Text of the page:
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Big Game

Understanding Ozone For Scent Elimination

by Bowhunter Online Staff   |  May 26th, 2011 2

The future of ozone application may lie in taking it directly into the field with you to impact the downwind scent stream between you and your prey, be it bears from ground level or whitetails from a stand.

What air-delivered decontaminant is 3,000 times more potent than chlorine, annihilates most any smelly organic compound it contacts, and can render your clothes, gear or accessories virtually scent free? Concentrated ozone! Ozone treatments have so profoundly changed my previously laborious and time-intensive approach to preparing for a scent-free hunt that when not available, I feel seriously compromised. That best describes my experience with ozone generators (OGs), and my addiction to their compelling utility and convenience. I firmly believe this technology will revolutionize the way we wage war in limiting our scent, especially when used as part of a systematic approach to minimizing our overall scent signature.

How Ozone Generators Work
My introduction to OGs was through Moxy Technologies (not currently commercially available), but all OGs produce ozone in one of two ways — corona discharge (most common) or ultra violet — with varying levels of ozone output measured in milligrams per hour (mg/h). *Corona discharge creates ozone by applying high voltage to a metallic grid placed between two dielectrics. The high voltage passes through the dielectric to a grounded screen/plate, and in the process creates ozone from oxygen pulled into the unit from ambient air. Ultra-violet (UV) light creates ozone when a wavelength at 254 nanometers hits an oxygen atom. Both processes split oxygen molecules into single oxygen atoms (O). These atoms combine with another oxygen molecule (O2) to form ozone (O3). The unit then disperses the O3 with a fan or air pump to a port or hose. The O3 that is emitted is a predatory oxidizing molecule that destroys the organic scent-containing molecules it contacts, similar to the oxidizing effects of chlorine bleach, but in a powerful airborne form. After oxidizing a contaminant, O3 reverts back to O2 (*To learn more, visit FAQ at www.ozonesolutions.com).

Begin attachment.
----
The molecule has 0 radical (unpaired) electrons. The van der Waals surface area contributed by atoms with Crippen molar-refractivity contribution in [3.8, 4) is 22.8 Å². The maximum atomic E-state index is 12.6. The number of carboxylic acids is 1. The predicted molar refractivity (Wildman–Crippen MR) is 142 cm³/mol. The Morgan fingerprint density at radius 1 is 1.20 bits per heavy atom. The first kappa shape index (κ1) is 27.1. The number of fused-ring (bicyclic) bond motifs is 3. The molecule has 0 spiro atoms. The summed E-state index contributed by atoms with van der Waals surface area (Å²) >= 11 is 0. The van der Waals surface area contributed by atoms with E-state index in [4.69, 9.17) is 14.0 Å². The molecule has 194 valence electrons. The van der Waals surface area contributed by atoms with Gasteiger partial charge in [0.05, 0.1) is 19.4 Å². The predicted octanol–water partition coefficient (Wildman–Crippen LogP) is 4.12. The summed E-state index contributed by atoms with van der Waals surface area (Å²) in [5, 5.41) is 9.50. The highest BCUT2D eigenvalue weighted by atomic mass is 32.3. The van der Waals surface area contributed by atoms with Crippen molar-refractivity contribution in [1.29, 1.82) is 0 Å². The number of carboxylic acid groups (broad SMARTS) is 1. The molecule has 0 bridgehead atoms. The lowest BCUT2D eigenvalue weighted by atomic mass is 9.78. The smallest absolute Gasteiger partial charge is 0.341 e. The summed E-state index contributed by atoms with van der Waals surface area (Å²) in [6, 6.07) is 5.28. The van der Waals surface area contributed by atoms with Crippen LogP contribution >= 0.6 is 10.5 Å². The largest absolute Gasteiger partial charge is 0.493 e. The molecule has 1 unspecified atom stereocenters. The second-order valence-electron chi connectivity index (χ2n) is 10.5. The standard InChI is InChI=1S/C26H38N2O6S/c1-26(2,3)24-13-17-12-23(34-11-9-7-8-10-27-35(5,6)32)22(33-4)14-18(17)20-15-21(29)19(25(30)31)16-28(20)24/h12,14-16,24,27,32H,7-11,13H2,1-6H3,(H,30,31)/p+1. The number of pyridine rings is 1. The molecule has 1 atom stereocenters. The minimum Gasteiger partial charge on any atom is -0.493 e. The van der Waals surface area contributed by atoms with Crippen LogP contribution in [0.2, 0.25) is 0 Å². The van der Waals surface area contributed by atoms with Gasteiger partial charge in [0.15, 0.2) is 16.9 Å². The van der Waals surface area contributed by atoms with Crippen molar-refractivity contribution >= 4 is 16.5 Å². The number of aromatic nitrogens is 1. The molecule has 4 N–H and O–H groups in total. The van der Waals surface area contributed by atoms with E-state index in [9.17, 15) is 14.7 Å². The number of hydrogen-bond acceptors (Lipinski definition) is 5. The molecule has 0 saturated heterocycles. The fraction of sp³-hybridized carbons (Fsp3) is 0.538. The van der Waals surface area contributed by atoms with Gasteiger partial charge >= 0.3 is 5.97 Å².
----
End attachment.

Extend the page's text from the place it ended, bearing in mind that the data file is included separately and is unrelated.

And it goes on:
Commercial units capable of destroying mold, mildew, fungus, viruses, and bacteria in large spaces can provide varying output up to 10,000 mg/h from ambient air as a source (a pure oxygen source would create a higher concentration of ozone). The more economical hunting-oriented models typically generate ozone in the 1 to 400 mg/h range for use in confined spaces like sealed garment bags, storage containers, a closet, or small room — or to act as an intermediary scent reduction measure by impacting scent molecules between you and your prey (more on that later). An OG’s potential output is adversely impacted by high temperature and humidity; most require operating the unit in an environment of less than 60% humidity (to prevent internal component damage and maximize output), easily accomplished with a dehumidifier or air conditioner. Overall output is important, but to a degree. Higher mg/h units treat gear faster and offer more potential uses, from killing mold and mildew in your basement to sanitizing large amounts of clothing and gear quickly like an outfitter might need. However, given enough time for exposure and confining the treatment area to improve concentration, even a unit with low output can provide a benefit.

If you employ a pee bottle when hunting, a quick and effective demonstration of ozone’s amazing cleansing power is easy to experience: empty your bottle of all urine after a hunt, treat the bottle’s interior with ozone for five minutes, then take a deep whiff. You will be a believer. You can perform a similar test with foul socks after a long hike. The science is proven, being employed in a wide array of industries from healthcare (to eliminate biological contaminants in surgical rooms), to rental cars (smoke, mold, fungus, and other organic smells), to sports teams (bacterial infection prevention),  and even municipal water treatment.

My ozone epiphany occurred one warm morning in early season after cleaning a deer. I had managed to thoroughly coat my pants, shirtsleeves, and rubber boots in blood, and the rest of my clothes in heavy sweat during the long, hot drag back to my truck. This putrid combination of contaminates was literally cleansed from my duds by a 35-minute treatment of ozone in a sealed garment bag while I ate lunch. After treatment I could see the bloodstains, but I couldn’t smell them, and the garments had a fragrance similar to the “fresh outdoors” smell you detect after a spring thunderstorm, which is one way nature creates ozone. It’s a natural part of the air around us, not to be confused with the smog it’s often associated with.